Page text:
A nanosatellite’s route into space
Four cuboid miniature satellites, with each side being exactly 24 cm long, were developed over a five-year period at Berlin Technical University’s Aerospace Institute. With a weight of 9 kg, these nanosatellites might be as light as a feather by the standards of the space sector, but they are completely packed with high-tech applications.
In fact, the Berlin quartet is so small that it even managed to find space in a Soyuz rocket that was being launched from Russia’s Vostochny Cosmodrome space port. The major challenge for this truly special space mission involved positioning the four satellites accurately in space: the nanosatellites do not have their own propulsion units and therefore had to be positioned at a height of 580 km at intervals of exactly ten seconds. The satellites are now moving further apart due to natural drift at equal intervals and, as such, are creating their own small, space network to gather and transmit data.
NASA is aiming to revolutionise the world with nanosatellites - © vocativ
India could also make a name for itself in the world of nanosatellite technologies: the country successfully launched a total of 104 satellites into the vast expanses of space in 2017, one after another.
A glimpse of the future – a journey to Alpha Centauri
Scientists predict a bright future for these pint-sized satellites: according to Stuart Eves of Surrey Satellite Technologies, the number of satellites orbiting the earth could increase by a factor of ten over the next few years. Technological progress, such as significant weight savings and new data processing techniques will make the technology that is developed interesting both for space applications and for applications on the ground, such as maintenance of offshore wind farms.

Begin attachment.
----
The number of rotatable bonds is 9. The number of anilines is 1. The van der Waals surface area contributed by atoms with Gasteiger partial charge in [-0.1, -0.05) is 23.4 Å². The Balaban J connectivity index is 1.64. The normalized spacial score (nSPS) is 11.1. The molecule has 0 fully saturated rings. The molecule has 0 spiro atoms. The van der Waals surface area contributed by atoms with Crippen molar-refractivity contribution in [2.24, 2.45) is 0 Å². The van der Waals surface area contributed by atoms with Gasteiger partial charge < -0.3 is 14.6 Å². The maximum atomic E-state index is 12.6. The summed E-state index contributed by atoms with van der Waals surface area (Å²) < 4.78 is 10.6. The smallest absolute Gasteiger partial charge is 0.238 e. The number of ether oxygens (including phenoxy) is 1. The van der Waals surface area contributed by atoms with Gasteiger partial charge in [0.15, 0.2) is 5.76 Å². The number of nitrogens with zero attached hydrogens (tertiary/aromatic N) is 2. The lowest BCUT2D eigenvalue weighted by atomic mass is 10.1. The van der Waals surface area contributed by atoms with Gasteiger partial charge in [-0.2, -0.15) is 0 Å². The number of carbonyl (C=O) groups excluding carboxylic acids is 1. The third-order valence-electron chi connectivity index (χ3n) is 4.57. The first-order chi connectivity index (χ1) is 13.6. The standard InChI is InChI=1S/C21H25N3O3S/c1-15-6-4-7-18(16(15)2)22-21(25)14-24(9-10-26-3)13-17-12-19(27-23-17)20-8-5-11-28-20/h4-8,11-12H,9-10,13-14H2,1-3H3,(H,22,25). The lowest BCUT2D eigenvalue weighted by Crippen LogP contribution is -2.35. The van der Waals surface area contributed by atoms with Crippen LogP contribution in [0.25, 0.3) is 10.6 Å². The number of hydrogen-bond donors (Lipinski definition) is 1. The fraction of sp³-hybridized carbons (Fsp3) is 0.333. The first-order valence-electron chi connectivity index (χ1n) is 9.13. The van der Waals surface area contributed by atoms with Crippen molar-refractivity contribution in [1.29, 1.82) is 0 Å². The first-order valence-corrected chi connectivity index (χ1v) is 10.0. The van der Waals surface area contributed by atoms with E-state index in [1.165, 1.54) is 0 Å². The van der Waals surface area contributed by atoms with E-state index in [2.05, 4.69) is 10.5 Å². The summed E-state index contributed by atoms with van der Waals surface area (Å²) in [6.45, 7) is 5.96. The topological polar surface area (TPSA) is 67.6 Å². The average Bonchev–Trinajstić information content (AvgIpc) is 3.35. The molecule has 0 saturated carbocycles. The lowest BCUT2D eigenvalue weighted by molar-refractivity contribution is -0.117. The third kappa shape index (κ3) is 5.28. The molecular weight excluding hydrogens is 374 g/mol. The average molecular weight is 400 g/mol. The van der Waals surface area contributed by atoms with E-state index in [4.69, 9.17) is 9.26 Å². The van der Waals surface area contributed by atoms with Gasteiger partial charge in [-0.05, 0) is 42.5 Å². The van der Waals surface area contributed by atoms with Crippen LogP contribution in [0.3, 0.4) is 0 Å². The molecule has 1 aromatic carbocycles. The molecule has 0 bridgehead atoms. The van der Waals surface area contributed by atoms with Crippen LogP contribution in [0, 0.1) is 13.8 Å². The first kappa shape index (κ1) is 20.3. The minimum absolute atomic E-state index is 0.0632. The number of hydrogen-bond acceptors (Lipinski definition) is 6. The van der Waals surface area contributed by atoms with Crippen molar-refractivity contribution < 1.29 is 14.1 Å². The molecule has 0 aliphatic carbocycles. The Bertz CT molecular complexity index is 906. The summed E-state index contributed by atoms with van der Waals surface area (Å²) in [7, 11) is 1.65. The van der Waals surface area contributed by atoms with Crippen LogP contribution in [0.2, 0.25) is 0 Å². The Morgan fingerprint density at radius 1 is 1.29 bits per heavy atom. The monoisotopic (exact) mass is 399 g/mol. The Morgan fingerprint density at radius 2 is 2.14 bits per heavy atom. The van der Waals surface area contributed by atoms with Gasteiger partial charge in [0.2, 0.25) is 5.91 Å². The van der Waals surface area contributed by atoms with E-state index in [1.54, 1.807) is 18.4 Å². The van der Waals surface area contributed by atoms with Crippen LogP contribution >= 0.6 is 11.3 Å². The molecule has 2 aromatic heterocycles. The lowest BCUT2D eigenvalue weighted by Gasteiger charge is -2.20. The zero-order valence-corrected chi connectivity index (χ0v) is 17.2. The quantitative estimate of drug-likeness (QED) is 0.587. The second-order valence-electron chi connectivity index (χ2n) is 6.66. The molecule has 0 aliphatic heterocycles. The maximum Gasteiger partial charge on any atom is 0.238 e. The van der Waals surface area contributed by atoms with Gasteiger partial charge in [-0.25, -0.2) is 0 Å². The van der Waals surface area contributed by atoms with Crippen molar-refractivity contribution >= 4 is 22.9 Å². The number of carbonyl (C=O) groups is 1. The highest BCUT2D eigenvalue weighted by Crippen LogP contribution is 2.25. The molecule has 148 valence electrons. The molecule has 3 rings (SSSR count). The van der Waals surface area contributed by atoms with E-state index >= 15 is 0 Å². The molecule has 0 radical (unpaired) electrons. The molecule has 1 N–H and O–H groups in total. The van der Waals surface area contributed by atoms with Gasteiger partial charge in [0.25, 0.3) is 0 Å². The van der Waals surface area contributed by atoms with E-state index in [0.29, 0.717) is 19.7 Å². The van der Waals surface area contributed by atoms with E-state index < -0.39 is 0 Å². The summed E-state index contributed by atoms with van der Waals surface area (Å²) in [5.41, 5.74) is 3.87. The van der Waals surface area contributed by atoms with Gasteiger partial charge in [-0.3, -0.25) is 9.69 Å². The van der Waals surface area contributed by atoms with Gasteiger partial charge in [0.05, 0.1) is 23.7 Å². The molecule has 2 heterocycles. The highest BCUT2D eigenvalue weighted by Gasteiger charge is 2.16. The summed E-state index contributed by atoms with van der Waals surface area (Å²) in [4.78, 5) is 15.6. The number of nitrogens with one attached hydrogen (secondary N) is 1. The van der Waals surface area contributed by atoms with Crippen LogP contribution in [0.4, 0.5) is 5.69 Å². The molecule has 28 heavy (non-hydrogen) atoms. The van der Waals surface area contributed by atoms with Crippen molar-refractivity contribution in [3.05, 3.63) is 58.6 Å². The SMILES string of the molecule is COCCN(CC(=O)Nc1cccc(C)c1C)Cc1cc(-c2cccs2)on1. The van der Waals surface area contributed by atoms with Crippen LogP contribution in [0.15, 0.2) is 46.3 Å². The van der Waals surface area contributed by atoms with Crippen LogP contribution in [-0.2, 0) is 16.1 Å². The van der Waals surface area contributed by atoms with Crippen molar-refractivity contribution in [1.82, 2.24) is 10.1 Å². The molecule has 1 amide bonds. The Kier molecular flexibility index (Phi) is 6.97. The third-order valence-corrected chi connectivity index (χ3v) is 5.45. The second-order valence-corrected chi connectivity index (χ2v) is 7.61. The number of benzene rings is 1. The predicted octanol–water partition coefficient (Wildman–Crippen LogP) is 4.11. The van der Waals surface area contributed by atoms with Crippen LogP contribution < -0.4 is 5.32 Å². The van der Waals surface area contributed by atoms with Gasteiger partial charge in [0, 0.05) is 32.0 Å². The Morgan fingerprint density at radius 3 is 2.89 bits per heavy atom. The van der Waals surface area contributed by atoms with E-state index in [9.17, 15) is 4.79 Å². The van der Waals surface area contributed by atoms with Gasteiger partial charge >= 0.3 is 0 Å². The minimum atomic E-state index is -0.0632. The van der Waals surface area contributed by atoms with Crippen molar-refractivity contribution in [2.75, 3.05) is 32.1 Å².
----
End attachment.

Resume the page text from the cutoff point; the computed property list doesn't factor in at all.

Meanwhile, the Breakthrough Starshot project is even more ambitious: it involves an attempt to launch a large number of nanosatellites into space as a swarm. Flying in sync, these small satellites should move so quickly that they could reach the Alpha Centauri star system in around twenty years: a mission that would have seemed inconceivable even a few years ago. The Alpha Centauri star system is around four light years away from our planet and is highly interesting from a scientific perspective: scientists suspect that there may be earth-like planets at a similar distance from their “sun” as from the earth to our own sun. This means that the prevailing temperatures could permit the existence of liquid water – which is a pre-requisite for every kind of life.